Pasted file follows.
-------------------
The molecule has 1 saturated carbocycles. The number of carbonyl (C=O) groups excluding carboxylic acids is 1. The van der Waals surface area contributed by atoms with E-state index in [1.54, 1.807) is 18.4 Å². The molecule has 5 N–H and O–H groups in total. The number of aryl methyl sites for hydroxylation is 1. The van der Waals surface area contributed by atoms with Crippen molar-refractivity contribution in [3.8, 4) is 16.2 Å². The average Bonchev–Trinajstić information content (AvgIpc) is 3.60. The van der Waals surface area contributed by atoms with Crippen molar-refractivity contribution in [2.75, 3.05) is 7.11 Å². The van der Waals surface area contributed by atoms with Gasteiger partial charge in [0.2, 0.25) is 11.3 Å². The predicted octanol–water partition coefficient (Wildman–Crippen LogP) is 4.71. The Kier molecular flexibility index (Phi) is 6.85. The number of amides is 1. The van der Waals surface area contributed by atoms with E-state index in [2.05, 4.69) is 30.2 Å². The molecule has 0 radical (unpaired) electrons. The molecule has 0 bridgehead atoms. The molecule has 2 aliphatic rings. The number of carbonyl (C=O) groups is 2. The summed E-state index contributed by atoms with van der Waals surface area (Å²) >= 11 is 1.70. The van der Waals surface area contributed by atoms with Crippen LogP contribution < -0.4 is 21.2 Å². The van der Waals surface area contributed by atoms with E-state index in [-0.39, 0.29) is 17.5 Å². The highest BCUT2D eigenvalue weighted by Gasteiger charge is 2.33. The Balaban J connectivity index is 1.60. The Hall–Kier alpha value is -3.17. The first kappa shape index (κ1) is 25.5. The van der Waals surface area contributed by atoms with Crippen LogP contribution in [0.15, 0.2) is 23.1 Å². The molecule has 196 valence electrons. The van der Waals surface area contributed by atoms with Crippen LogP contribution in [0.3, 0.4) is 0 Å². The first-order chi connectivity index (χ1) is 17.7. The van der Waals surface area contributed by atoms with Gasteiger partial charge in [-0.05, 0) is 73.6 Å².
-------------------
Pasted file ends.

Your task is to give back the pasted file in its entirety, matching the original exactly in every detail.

The molecule has 1 saturated carbocycles. The number of carbonyl (C=O) groups excluding carboxylic acids is 1. The van der Waals surface area contributed by atoms with E-state index in [1.54, 1.807) is 18.4 Å². The molecule has 5 N–H and O–H groups in total. The number of aryl methyl sites for hydroxylation is 1. The van der Waals surface area contributed by atoms with Crippen molar-refractivity contribution in [3.8, 4) is 16.2 Å². The average Bonchev–Trinajstić information content (AvgIpc) is 3.60. The van der Waals surface area contributed by atoms with Crippen molar-refractivity contribution in [2.75, 3.05) is 7.11 Å². The van der Waals surface area contributed by atoms with Gasteiger partial charge in [0.2, 0.25) is 11.3 Å². The predicted octanol–water partition coefficient (Wildman–Crippen LogP) is 4.71. The Kier molecular flexibility index (Phi) is 6.85. The number of amides is 1. The van der Waals surface area contributed by atoms with E-state index in [2.05, 4.69) is 30.2 Å². The molecule has 0 radical (unpaired) electrons. The molecule has 0 bridgehead atoms. The molecule has 2 aliphatic rings. The number of carbonyl (C=O) groups is 2. The summed E-state index contributed by atoms with van der Waals surface area (Å²) >= 11 is 1.70. The van der Waals surface area contributed by atoms with Crippen LogP contribution < -0.4 is 21.2 Å². The van der Waals surface area contributed by atoms with E-state index in [-0.39, 0.29) is 17.5 Å². The highest BCUT2D eigenvalue weighted by Gasteiger charge is 2.33. The Balaban J connectivity index is 1.60. The Hall–Kier alpha value is -3.17. The first kappa shape index (κ1) is 25.5. The van der Waals surface area contributed by atoms with Crippen LogP contribution in [0.15, 0.2) is 23.1 Å². The molecule has 196 valence electrons. The van der Waals surface area contributed by atoms with Crippen LogP contribution in [0.3, 0.4) is 0 Å². The first-order chi connectivity index (χ1) is 17.7. The van der Waals surface area contributed by atoms with Gasteiger partial charge in [-0.05, 0) is 73.6 Å².